Reprinted with permission from hockeybuzz.com
Congrats to Penguins head coach Mike Sullivan, Conn Smythe-winner Sidney Crosby and the rest of the Pittsburgh Penguins on their Stanley Cup victory. It was the second time in seven years that the Pens won the Cup and it was also the second time that a mid-season coaching change got them to the promised land. The first time was in 2009 as the Penguins were struggling mightily under coach Michel Therrien. He was replaced by Dan Bylsma who is now the head coach of the Buffalo Sabres.
Sullivan was a grinder in the NHL for 10 seasons as a player scoring 54 goals and adding 82 assists in 709 regular season games. He had a NHL head coaching stint with the Boston Bruins in the seasons surrounding the 2005 lockout and has a first-round playoff loss on that part his resume. The Penguins brought him in for their AHL club this season then promoted him after only 23 games as head coach for Wilkes-Barre/Scranton where he was 18-5.
Sullivan's Penguins put on an awesome display of speed and tenacity in the playoffs that was unmatched by any other team. Although they had immense star-power in the likes of Crosby, Evgeni Malkin, Phil Kessel and Kris Letang, Crosby was the playoff MVP without scoring a goal in the Finals. In post-game, on-ice interviews amidst the celebration, one player described Crosby as the ultimate grinder.
"Grinder?" Crosby? Yup. But that was just part of it.
There was another interesting tidbit that came out of an NBCSN on-ice interview with Carl Hagelin who was considered a key lynch-pin in a speed that game no team could match. Hagelin mentioned his first conversation with Sullivan after being traded to Pittsburgh. The coach, he said, told him to use his speed to relentlessly hawk the puck and to just let it rip.
Sullivan also pulled the right strings on offense. By spreading out his top-heavy lineup it allowed each line to have a star player while also integrating an array of players including a two-way player like Nick Bonino, who isn't the fastest of skaters, and rookie speedsters Conor Sheary and Brian Rust. As was mentioned on the ice, each player was directly responsible for helping the Penguins win games throughout the playoffs.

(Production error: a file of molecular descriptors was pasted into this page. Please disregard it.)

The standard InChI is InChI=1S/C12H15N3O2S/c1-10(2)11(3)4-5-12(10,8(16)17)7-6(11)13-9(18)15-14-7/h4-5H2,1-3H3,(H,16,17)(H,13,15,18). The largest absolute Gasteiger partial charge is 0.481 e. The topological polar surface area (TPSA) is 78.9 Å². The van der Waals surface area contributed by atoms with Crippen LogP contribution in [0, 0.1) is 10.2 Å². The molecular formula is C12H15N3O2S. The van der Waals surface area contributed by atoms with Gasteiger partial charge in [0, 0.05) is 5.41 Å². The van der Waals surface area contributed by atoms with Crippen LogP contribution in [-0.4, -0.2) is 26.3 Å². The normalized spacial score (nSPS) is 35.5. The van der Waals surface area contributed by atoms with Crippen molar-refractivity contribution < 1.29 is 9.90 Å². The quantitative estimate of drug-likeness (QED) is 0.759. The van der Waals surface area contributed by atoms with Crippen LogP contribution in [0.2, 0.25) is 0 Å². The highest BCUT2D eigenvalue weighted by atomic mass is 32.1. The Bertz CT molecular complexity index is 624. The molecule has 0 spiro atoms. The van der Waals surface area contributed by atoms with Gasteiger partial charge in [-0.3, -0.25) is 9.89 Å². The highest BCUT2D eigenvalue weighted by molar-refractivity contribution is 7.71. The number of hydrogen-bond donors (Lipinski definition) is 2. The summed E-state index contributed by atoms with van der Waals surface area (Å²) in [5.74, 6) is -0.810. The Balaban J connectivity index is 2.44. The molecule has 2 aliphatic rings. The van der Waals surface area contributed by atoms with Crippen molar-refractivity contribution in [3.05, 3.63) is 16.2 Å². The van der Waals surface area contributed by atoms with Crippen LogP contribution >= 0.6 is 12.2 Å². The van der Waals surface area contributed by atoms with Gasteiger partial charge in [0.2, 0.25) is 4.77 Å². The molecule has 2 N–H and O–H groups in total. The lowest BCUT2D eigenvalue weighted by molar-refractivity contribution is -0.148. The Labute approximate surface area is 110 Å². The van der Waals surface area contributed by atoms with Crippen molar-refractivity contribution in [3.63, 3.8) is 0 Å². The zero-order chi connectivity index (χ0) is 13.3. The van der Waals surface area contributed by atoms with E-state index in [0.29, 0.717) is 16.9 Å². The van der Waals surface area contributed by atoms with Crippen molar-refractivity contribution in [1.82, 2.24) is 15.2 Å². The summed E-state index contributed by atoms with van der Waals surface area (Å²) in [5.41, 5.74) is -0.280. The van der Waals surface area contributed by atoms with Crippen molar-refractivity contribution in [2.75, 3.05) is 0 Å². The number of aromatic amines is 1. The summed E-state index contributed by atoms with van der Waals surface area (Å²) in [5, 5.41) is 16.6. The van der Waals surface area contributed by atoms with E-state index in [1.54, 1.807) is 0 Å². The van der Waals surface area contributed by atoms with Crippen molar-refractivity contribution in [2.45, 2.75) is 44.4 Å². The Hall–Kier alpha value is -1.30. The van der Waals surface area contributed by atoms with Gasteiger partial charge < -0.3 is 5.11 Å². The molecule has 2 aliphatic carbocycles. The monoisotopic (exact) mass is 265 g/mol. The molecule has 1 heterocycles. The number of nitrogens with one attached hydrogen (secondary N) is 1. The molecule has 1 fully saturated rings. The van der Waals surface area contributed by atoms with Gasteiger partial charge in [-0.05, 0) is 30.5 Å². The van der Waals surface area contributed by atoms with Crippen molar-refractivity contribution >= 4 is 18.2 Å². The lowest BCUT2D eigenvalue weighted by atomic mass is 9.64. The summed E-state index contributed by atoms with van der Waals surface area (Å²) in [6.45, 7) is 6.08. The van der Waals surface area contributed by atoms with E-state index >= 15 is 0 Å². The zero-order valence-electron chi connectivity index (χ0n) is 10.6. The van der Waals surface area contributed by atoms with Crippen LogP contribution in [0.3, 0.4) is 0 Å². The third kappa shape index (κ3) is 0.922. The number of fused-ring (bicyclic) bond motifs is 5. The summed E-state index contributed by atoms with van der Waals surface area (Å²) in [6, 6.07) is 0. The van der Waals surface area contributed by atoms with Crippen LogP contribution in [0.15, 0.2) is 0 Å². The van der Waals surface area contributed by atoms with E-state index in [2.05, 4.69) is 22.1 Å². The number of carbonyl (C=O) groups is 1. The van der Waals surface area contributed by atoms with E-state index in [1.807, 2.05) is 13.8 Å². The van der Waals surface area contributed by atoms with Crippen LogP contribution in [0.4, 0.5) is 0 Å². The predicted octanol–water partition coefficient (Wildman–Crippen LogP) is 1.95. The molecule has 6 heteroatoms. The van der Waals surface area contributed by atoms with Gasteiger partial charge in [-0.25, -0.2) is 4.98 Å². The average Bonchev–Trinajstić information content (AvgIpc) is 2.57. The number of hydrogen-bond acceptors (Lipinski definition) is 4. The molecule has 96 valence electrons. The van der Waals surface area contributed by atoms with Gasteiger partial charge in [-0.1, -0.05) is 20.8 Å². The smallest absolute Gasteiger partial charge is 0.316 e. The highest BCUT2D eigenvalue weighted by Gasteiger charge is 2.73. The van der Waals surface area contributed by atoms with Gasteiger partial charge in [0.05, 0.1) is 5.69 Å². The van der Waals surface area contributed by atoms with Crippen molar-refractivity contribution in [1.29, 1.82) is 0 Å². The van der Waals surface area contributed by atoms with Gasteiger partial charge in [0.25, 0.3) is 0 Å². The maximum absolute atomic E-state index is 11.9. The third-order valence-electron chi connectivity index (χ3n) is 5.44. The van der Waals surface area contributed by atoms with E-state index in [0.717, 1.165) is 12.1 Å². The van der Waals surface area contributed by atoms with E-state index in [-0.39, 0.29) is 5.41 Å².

Through Sullivan's direction, a generally non-descript (save for Letang) Penguins d-corps got the puck out of their zone on defense--either with a quick pass to the neutral zone or hitting the stick of a forward in support--and made the right decisions on the attack either jumping up into the play or pinching in on the forecheck. They also clogged shooting lanes from head to toe, and from glove to tip of the stick.
Also, reports of the death of top-notch goaltending as a cog in a Stanley Cup run was greatly exaggerated. Pens rookie netminder Matt Murray was stellar in net and he wasn't even the best goalie in the Finals. San Jose goalie Martin Jones held the fort under a constant barrage of shots and kept a badly outplayed Sharks team in every game. The Penguins outshot San Jose 206-139 in the six-game series.
The Penguins had the right coach pulling the right strings from the time he got behind the bench in December. Fans will point to their speed and look for their own team to follow that model without taking the coaching job of Sullivan into consideration. Although he didn't exactly have chopped liver to work with, he engineered a machine.
The Buffalo Sabres are headed into the second year of the building process and GM Tim Murray has shown a propensity for certain types of players whom he wants to build with. Probably the most important aspect, regardless of their skill-set, is that he and Bylsma want their players to play at a fast pace. Although they don't have the overall team speed of Pittsburgh right now they do have players that can get up and down the ice and some have shown the ability to play at an amped-up pace.